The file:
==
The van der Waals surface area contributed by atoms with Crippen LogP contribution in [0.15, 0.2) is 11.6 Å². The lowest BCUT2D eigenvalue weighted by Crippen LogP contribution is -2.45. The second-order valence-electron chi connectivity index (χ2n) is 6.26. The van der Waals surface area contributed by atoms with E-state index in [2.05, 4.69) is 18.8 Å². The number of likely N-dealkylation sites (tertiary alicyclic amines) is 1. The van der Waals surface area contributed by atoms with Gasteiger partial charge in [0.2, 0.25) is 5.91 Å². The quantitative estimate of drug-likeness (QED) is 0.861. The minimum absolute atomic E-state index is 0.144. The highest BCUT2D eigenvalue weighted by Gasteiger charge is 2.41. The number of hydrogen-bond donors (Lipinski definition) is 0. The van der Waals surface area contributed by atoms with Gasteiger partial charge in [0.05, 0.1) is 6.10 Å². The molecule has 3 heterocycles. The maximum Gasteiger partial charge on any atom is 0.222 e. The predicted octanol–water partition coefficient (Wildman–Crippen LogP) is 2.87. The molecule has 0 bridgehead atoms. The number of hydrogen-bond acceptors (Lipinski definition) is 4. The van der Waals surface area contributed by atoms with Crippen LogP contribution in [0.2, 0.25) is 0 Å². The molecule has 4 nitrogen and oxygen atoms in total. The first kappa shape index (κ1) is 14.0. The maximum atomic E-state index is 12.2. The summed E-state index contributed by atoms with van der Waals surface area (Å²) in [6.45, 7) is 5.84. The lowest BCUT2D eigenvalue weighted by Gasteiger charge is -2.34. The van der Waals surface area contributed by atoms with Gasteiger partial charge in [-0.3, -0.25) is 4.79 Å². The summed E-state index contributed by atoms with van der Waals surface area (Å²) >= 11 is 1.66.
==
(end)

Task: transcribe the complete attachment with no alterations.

The van der Waals surface area contributed by atoms with Crippen LogP contribution in [0.15, 0.2) is 11.6 Å². The lowest BCUT2D eigenvalue weighted by Crippen LogP contribution is -2.45. The second-order valence-electron chi connectivity index (χ2n) is 6.26. The van der Waals surface area contributed by atoms with E-state index in [2.05, 4.69) is 18.8 Å². The number of likely N-dealkylation sites (tertiary alicyclic amines) is 1. The van der Waals surface area contributed by atoms with Gasteiger partial charge in [0.2, 0.25) is 5.91 Å². The quantitative estimate of drug-likeness (QED) is 0.861. The minimum absolute atomic E-state index is 0.144. The highest BCUT2D eigenvalue weighted by Gasteiger charge is 2.41. The number of hydrogen-bond donors (Lipinski definition) is 0. The van der Waals surface area contributed by atoms with Gasteiger partial charge in [0.05, 0.1) is 6.10 Å². The molecule has 3 heterocycles. The maximum Gasteiger partial charge on any atom is 0.222 e. The predicted octanol–water partition coefficient (Wildman–Crippen LogP) is 2.87. The molecule has 0 bridgehead atoms. The number of hydrogen-bond acceptors (Lipinski definition) is 4. The van der Waals surface area contributed by atoms with Crippen LogP contribution in [0.2, 0.25) is 0 Å². The molecule has 4 nitrogen and oxygen atoms in total. The first kappa shape index (κ1) is 14.0. The maximum atomic E-state index is 12.2. The summed E-state index contributed by atoms with van der Waals surface area (Å²) in [6.45, 7) is 5.84. The lowest BCUT2D eigenvalue weighted by Gasteiger charge is -2.34. The van der Waals surface area contributed by atoms with Gasteiger partial charge in [-0.3, -0.25) is 4.79 Å². The summed E-state index contributed by atoms with van der Waals surface area (Å²) >= 11 is 1.66.